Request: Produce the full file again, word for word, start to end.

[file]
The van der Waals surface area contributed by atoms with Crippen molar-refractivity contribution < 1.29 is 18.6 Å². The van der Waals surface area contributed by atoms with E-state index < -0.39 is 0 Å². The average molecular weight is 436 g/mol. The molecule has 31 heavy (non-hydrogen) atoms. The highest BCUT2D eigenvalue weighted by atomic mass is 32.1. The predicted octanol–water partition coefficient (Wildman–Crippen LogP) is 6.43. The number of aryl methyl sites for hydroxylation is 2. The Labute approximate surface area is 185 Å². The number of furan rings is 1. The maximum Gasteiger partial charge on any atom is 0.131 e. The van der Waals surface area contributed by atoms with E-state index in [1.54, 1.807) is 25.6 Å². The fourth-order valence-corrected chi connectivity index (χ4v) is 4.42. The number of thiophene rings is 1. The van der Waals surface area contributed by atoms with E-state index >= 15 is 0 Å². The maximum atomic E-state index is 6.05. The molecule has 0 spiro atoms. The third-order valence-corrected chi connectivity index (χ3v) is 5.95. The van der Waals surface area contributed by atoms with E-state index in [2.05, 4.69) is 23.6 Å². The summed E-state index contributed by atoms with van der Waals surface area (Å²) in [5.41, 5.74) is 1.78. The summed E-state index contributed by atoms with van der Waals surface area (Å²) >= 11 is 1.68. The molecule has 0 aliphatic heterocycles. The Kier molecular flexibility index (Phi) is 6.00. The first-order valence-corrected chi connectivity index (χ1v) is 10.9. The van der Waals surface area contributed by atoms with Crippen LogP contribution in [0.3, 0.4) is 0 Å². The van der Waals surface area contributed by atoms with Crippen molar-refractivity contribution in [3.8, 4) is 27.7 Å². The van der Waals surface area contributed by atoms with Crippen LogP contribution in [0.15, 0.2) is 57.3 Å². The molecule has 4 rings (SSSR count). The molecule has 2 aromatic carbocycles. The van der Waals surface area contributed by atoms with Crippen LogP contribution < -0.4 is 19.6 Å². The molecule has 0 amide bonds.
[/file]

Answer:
The van der Waals surface area contributed by atoms with Crippen molar-refractivity contribution < 1.29 is 18.6 Å². The van der Waals surface area contributed by atoms with E-state index < -0.39 is 0 Å². The average molecular weight is 436 g/mol. The molecule has 31 heavy (non-hydrogen) atoms. The highest BCUT2D eigenvalue weighted by atomic mass is 32.1. The predicted octanol–water partition coefficient (Wildman–Crippen LogP) is 6.43. The number of aryl methyl sites for hydroxylation is 2. The Labute approximate surface area is 185 Å². The number of furan rings is 1. The maximum Gasteiger partial charge on any atom is 0.131 e. The van der Waals surface area contributed by atoms with E-state index in [1.54, 1.807) is 25.6 Å². The fourth-order valence-corrected chi connectivity index (χ4v) is 4.42. The number of thiophene rings is 1. The van der Waals surface area contributed by atoms with E-state index >= 15 is 0 Å². The maximum atomic E-state index is 6.05. The molecule has 0 spiro atoms. The third-order valence-corrected chi connectivity index (χ3v) is 5.95. The van der Waals surface area contributed by atoms with E-state index in [2.05, 4.69) is 23.6 Å². The summed E-state index contributed by atoms with van der Waals surface area (Å²) in [5.41, 5.74) is 1.78. The summed E-state index contributed by atoms with van der Waals surface area (Å²) >= 11 is 1.68. The molecule has 0 aliphatic heterocycles. The Kier molecular flexibility index (Phi) is 6.00. The first-order valence-corrected chi connectivity index (χ1v) is 10.9. The van der Waals surface area contributed by atoms with Crippen LogP contribution in [0.3, 0.4) is 0 Å². The van der Waals surface area contributed by atoms with Crippen molar-refractivity contribution in [3.8, 4) is 27.7 Å². The van der Waals surface area contributed by atoms with Crippen LogP contribution in [0.15, 0.2) is 57.3 Å². The molecule has 4 rings (SSSR count). The molecule has 2 aromatic carbocycles. The van der Waals surface area contributed by atoms with Crippen LogP contribution < -0.4 is 19.6 Å². The molecule has 0 amide bonds.